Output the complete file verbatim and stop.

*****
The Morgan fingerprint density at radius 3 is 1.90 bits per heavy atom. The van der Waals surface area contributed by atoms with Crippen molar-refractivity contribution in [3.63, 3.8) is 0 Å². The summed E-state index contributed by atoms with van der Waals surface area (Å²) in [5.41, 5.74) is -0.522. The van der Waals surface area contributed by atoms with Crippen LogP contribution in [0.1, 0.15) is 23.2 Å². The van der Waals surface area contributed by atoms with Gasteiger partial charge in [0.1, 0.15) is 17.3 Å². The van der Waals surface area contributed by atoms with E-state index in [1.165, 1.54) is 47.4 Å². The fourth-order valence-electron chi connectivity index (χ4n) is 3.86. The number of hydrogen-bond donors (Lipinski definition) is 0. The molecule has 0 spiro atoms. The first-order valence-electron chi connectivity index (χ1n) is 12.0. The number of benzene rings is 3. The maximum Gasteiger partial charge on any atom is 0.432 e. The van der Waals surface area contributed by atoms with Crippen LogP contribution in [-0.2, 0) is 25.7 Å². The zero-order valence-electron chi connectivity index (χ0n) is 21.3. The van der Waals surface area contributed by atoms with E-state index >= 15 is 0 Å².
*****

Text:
The Morgan fingerprint density at radius 3 is 1.90 bits per heavy atom. The van der Waals surface area contributed by atoms with Crippen molar-refractivity contribution in [3.63, 3.8) is 0 Å². The summed E-state index contributed by atoms with van der Waals surface area (Å²) in [5.41, 5.74) is -0.522. The van der Waals surface area contributed by atoms with Crippen LogP contribution in [0.1, 0.15) is 23.2 Å². The van der Waals surface area contributed by atoms with Gasteiger partial charge in [0.1, 0.15) is 17.3 Å². The van der Waals surface area contributed by atoms with E-state index in [1.165, 1.54) is 47.4 Å². The fourth-order valence-electron chi connectivity index (χ4n) is 3.86. The number of hydrogen-bond donors (Lipinski definition) is 0. The molecule has 0 spiro atoms. The first-order valence-electron chi connectivity index (χ1n) is 12.0. The number of benzene rings is 3. The maximum Gasteiger partial charge on any atom is 0.432 e. The van der Waals surface area contributed by atoms with Crippen LogP contribution in [-0.2, 0) is 25.7 Å². The zero-order valence-electron chi connectivity index (χ0n) is 21.3. The van der Waals surface area contributed by atoms with E-state index >= 15 is 0 Å².